Bill and Hillary Clinton, circa 1970.
I rest easier at night knowing that Hillary Clinton, not only the smartest woman on earth, but also the potential next President of the United States, is the candidate most likely to bring about change.
Senator Clinton demonstrated her brilliant policies of change yesterday when she announced her economic stimulus package.
Here are the key components of the change she envisions:
1. Creation of a $30 billion Emergency Housing Crisis Fund for U.S. states, administered by the same people who brought you the IRS, the Housing and Urban Development Department, and the INS, to help families unable to make mortgage payments.
2. A limited re-introduction of wage and price controls, targeted at the home lending industry, which would include a 90-day moratorium on subprime foreclosures and a 5 year freeze of subprime mortgage rates.
3. A Federal government program that will give $25 billion in emergency funds to help people pay expensive heating bills.
4. $10 billion more for unemployment insurance for the jobless.
The creation of a multibillion dollar federal program designed to transfer income from taxpayers who make their mortgage payments in a timely manner to residents (presumably a mix of taxpaying citizens, non-tax paying citizens, legal aliens, and illegal alients) who don't make their mortgage payments on time is certainly a change from the policies of Herbert Hoover's administration. It's the kind of new, revitializing change that was first introduced 75 years ago by FDR, then broadened by Harry Truman, then broadened by Lyndon Johnson, then broadened by Richard Nixon, then broadened by Jimmy Carter, then broadened by George H.W. Bush, then broadened by Bill Clinton, then broadened by George W. Bush.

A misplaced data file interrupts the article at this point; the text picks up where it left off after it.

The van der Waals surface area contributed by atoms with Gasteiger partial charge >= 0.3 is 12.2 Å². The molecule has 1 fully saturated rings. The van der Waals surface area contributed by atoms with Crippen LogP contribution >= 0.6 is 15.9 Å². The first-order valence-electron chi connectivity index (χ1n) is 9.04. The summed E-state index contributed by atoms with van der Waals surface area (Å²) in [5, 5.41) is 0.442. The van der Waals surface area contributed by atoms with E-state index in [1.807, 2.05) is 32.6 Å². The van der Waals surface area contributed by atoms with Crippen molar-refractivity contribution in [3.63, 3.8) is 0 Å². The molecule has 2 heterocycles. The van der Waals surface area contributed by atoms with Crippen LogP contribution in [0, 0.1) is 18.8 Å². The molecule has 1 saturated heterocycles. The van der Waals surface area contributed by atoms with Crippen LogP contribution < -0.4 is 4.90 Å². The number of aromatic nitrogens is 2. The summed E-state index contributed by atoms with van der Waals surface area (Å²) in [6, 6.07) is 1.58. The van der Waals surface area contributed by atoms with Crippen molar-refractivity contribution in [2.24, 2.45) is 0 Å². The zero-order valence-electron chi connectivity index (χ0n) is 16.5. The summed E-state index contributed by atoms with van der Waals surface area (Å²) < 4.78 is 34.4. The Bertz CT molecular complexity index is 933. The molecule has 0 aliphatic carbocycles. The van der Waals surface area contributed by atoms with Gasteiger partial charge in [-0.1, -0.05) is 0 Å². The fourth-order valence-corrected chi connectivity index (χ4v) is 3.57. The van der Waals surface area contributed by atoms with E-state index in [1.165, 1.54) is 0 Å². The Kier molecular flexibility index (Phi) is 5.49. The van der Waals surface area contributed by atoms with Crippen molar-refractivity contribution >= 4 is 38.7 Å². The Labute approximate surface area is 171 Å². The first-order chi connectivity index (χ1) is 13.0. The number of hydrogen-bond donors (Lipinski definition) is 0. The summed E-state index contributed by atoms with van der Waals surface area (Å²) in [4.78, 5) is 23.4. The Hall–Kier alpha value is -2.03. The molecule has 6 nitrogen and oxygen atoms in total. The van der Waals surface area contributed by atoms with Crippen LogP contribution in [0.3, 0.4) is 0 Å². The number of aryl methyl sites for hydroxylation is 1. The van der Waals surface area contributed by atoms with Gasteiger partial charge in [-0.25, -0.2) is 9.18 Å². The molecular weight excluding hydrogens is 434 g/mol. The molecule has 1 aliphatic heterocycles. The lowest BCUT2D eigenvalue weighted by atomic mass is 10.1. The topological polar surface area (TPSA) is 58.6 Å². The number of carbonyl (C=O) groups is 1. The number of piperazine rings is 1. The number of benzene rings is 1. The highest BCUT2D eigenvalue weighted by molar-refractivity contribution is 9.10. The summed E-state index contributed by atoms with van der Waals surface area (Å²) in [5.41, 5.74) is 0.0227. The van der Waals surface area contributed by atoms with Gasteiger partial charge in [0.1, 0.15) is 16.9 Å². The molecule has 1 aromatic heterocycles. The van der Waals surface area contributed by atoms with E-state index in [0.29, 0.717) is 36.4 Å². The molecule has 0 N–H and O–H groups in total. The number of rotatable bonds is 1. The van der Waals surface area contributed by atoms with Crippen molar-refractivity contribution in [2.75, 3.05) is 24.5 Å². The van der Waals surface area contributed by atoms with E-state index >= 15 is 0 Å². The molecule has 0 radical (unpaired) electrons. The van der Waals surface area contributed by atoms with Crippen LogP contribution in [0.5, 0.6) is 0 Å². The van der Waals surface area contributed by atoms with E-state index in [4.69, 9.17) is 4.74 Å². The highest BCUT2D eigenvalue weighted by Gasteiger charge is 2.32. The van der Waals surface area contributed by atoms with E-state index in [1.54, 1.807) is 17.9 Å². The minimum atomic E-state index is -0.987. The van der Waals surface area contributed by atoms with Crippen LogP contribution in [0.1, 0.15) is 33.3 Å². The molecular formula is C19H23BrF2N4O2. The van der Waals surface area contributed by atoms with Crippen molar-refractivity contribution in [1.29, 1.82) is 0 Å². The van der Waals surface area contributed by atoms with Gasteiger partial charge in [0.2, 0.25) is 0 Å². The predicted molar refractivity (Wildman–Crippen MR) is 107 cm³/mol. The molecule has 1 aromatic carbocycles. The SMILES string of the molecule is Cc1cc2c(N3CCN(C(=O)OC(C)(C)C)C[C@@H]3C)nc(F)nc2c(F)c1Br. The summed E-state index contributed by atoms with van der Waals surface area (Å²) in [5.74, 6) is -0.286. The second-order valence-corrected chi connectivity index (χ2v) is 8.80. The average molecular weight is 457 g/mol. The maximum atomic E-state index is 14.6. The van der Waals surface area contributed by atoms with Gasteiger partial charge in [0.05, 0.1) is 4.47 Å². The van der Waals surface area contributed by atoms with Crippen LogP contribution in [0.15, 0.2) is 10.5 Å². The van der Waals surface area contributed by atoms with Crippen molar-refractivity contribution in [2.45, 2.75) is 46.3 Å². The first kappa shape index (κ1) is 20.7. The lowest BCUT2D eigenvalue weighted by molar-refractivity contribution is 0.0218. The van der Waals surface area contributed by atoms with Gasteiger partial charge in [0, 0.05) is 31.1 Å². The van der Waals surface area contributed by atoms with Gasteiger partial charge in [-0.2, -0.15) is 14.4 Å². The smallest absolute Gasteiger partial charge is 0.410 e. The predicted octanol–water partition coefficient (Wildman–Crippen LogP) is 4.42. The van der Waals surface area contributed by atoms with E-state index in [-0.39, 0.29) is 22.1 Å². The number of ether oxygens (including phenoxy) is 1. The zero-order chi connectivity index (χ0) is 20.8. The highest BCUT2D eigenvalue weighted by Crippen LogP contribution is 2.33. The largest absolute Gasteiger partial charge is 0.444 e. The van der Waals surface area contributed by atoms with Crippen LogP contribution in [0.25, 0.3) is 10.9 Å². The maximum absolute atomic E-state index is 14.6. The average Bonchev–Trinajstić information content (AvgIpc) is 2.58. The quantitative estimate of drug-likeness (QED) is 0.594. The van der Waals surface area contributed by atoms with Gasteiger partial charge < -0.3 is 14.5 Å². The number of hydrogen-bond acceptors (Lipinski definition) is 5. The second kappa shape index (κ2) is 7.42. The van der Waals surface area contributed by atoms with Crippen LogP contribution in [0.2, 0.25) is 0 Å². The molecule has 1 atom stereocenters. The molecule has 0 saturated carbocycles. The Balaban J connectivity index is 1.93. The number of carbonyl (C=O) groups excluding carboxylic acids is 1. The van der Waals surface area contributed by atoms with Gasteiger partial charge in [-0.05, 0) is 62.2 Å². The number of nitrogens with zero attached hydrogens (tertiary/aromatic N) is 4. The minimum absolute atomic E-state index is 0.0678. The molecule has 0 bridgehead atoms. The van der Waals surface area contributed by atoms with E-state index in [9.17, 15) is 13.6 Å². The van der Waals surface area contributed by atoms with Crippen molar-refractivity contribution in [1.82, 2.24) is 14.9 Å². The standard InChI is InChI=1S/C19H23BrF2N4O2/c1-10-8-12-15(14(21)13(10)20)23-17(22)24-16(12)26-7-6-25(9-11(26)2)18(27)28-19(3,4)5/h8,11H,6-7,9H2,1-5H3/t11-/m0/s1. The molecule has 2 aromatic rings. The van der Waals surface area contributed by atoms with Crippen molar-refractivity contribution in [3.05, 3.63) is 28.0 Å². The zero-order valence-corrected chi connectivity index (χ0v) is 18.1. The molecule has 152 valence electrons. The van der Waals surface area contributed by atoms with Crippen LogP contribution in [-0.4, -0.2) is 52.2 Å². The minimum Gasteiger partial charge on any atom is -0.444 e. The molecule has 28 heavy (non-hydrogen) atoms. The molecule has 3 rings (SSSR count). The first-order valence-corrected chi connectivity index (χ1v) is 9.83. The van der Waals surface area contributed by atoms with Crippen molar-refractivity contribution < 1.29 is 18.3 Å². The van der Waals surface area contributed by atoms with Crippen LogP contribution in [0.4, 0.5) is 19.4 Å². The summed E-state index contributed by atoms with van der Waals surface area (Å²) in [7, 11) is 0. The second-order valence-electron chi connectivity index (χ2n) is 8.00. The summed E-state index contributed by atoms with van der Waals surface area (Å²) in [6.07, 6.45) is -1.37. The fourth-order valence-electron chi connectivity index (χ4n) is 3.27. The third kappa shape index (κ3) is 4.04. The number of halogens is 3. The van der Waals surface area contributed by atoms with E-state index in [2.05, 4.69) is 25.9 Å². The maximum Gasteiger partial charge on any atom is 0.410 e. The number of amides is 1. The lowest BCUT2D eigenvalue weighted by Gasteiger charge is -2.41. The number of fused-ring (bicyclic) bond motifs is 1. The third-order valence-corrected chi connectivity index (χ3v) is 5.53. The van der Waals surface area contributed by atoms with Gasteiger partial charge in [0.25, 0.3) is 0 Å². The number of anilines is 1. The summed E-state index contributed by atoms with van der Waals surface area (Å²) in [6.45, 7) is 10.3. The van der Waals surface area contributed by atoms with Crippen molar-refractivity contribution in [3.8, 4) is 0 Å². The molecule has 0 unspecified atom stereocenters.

It's easy for voters to grasp the newness of Hillary Clinton's proposal, the freshness of the content, and the intellecutal brilliance required to envision it.
Senator' Clinton's re-introduction of a limited version of wage and price controls also represents change--from free markets to government control. Demonstrating her clear command of the bipartisan nature of great ideas, she borrows this insightful program from Republican President Richard Nixon, whose attempt at wage and price controls in the 1970's was perhaps one of the most memorably disastrous economic policies in the history of modern America.
Hillary Clinton, the candidate of change.
I can't wait.